Back in 2010, General Electric promised it would replace over half its fleet with electric and plug-in vehicles.

With planned orders for 25,000 plug-ins, it was quite some commitment--particularly at a time when only a handful of cars was available, and selling in very small numbers.

Three years on, and it appears that GE has started to include natural gas and propane-powered vehicles to its green tally.

But is it, as Bloomberg and other outlets are suggesting, a "detour"? Is GE backing down on its huge plug-in commitment? We're not so sure.

Since making the commitment back in 2010, GE has added around 11,000 vehicles from General Motors and Ford to its fleet--most of which are plug-in vehicles.

It isn't clear just how many vehicles "most" refers to, but GE's employee fleet totals 30,000 vehicles, and another 65,000 go to fleet customers. Electric vehicles may only make up a small proportion of those, but the market is growing all the time--and GE still has a couple more years to meet its 25,000 target.

Variety is the spice of life

Then, there's GE's explanation for introducing natural gas vehicles.

“It’s the demand of our customers,” explains Deb Frodl, GE's corporate fleet services strategy officer.

“There are so many technologies out there and our customers need a variety of technologies in their fleet today, not just one. We’re not picking winners and losers."

Some customers require large pickups and other vehicles. Naturally, then, the current small selection of plug-in vehicles isn't going to cover all bases.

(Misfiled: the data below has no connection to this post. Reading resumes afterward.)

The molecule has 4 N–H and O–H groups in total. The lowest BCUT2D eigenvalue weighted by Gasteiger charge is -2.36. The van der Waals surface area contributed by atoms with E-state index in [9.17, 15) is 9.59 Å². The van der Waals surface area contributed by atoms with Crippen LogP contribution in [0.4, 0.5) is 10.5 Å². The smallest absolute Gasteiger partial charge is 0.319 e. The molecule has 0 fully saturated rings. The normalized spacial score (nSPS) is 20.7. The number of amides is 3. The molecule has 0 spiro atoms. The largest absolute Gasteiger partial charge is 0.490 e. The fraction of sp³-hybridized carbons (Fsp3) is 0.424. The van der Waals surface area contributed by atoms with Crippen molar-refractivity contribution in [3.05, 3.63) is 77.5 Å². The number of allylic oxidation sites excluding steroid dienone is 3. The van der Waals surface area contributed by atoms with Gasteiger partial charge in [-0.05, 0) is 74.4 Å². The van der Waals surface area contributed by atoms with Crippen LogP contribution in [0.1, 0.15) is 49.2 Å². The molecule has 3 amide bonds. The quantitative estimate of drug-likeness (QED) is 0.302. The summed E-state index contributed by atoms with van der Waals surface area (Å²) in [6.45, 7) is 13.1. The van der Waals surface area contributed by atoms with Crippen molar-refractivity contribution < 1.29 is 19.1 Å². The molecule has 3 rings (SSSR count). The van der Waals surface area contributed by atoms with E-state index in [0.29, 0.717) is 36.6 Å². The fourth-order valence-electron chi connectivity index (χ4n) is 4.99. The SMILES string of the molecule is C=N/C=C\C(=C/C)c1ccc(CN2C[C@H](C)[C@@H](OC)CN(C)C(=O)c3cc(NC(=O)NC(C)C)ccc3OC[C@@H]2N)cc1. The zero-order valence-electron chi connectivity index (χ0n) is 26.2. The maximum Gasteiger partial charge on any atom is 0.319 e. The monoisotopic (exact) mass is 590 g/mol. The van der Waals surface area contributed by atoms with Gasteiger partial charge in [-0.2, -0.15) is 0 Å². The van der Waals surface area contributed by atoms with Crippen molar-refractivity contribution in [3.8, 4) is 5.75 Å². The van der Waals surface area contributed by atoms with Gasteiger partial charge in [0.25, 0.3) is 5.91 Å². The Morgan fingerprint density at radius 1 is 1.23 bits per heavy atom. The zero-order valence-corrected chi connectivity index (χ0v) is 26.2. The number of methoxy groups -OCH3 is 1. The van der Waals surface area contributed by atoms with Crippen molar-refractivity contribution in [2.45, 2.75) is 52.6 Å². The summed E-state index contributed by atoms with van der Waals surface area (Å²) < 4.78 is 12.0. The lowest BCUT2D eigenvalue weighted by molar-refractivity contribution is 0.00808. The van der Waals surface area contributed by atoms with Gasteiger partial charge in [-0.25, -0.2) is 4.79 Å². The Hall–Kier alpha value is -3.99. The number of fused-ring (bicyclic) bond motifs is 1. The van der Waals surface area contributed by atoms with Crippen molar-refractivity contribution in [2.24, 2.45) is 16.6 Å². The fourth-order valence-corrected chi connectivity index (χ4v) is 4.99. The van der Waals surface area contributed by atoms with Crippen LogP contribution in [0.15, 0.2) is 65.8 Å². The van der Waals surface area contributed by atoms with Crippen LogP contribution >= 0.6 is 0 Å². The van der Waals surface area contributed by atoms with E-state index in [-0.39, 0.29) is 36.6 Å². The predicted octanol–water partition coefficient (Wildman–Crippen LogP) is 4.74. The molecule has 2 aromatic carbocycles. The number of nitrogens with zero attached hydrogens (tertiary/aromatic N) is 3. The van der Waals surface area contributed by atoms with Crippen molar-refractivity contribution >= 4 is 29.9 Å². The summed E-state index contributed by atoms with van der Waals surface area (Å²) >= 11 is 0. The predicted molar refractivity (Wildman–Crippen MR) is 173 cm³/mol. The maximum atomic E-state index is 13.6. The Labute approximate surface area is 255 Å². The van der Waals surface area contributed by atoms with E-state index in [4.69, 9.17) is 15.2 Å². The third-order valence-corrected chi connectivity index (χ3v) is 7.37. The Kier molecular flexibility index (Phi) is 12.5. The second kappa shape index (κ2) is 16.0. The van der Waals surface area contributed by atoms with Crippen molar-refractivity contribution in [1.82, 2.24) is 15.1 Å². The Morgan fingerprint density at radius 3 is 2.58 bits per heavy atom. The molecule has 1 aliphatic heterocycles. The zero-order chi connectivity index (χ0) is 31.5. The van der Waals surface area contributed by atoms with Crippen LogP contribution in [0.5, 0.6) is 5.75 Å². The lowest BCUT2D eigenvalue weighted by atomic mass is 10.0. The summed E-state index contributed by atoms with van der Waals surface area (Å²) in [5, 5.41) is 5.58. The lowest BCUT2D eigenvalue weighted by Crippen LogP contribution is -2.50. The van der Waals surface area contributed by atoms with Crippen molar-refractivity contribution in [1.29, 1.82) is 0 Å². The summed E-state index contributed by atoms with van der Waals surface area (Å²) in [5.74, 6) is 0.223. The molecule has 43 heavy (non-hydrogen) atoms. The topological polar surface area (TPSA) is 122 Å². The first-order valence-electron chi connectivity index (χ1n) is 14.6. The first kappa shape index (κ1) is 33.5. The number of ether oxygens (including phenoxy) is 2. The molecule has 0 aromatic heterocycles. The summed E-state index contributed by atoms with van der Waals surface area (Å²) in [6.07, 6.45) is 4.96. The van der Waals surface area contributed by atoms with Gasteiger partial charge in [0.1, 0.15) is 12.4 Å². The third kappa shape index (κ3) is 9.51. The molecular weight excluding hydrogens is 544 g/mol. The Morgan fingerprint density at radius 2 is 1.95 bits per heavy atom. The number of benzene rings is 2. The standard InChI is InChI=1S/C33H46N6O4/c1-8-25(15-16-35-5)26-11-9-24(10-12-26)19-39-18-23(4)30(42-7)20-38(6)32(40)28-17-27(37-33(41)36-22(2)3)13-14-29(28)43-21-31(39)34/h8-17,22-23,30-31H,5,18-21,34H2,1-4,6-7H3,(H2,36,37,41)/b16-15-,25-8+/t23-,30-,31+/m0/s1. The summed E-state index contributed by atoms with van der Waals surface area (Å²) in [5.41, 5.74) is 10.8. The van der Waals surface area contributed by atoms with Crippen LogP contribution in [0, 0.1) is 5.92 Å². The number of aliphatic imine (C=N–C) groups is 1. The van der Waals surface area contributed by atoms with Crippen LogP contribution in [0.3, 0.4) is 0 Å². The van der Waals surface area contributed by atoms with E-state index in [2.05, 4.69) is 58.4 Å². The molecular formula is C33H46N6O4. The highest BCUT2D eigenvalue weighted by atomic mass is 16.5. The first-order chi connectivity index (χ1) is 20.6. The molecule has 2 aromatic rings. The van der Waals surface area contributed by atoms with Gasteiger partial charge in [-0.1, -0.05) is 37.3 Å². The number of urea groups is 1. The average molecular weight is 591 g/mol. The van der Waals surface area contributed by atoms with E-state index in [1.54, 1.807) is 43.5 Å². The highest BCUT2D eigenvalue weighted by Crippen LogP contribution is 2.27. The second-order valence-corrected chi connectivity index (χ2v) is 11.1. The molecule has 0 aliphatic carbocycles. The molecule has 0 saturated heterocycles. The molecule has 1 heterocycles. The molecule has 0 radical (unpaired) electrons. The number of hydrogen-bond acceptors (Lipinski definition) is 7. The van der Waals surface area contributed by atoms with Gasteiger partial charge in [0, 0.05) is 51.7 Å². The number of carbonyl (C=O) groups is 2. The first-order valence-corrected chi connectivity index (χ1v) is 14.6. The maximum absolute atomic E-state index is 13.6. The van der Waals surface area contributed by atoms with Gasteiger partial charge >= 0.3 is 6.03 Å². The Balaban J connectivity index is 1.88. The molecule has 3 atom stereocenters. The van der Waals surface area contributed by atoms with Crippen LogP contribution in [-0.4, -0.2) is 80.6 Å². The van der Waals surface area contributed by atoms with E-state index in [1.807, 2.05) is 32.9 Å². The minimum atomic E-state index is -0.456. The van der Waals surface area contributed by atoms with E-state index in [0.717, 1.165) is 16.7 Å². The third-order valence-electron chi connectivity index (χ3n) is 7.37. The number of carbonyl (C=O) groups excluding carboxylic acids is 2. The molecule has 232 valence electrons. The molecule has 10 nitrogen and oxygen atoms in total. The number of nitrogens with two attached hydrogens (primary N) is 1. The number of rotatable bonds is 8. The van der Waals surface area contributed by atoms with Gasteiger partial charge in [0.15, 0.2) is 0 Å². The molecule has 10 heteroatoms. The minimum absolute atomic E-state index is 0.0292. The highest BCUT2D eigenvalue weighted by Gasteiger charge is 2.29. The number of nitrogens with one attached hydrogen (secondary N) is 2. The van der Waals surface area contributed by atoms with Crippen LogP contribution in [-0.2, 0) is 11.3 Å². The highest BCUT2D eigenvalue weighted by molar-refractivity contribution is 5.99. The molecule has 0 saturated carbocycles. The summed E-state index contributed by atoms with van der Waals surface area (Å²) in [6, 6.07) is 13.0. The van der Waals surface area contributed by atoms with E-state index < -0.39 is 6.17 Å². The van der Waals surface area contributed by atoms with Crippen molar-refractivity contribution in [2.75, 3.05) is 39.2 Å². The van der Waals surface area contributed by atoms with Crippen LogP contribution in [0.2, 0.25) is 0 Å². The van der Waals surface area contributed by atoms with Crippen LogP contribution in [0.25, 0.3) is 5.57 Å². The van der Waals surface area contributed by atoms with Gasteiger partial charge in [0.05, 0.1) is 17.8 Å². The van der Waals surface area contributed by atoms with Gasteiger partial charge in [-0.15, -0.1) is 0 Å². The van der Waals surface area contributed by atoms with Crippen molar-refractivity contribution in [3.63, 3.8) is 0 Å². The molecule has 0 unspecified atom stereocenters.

A Chevy Volt or Ford C-Max Energi may not be suitable for every job, so it's unrealistic to suggest that GE's current test fleet of 300 natural gas-fueled Ford F-250 pickups is somehow a replacement for plug-ins.

Pike Research's Dave Hurst suggests it's a price issue. Plug-in hybrid and gasoline-electric hybrids made up around 26,500 of a 2.7 million vehicle fleet market in 2012. Less than a third of that number were plug-ins.

"We’re seeing the same thing on the fleet side as we’re seeing with retail. When you start looking at the total cost of ownership, the plug-in hybrids are still more expensive than a battery- electric vehicle or one with a small gasoline engine," said Hurst.

For GE, it appears variety is still the larger issue.

Relatively slow plug-in sales mean automakers are releasing electric vehicles with some caution--and a big fleet buyer like GE does have to seek alternatives if the desired option isn't available.

To us, that suggests that GE's 25,000 plug-in car target is still on track--even if it's diversifying into other alternative fuels in the meantime.


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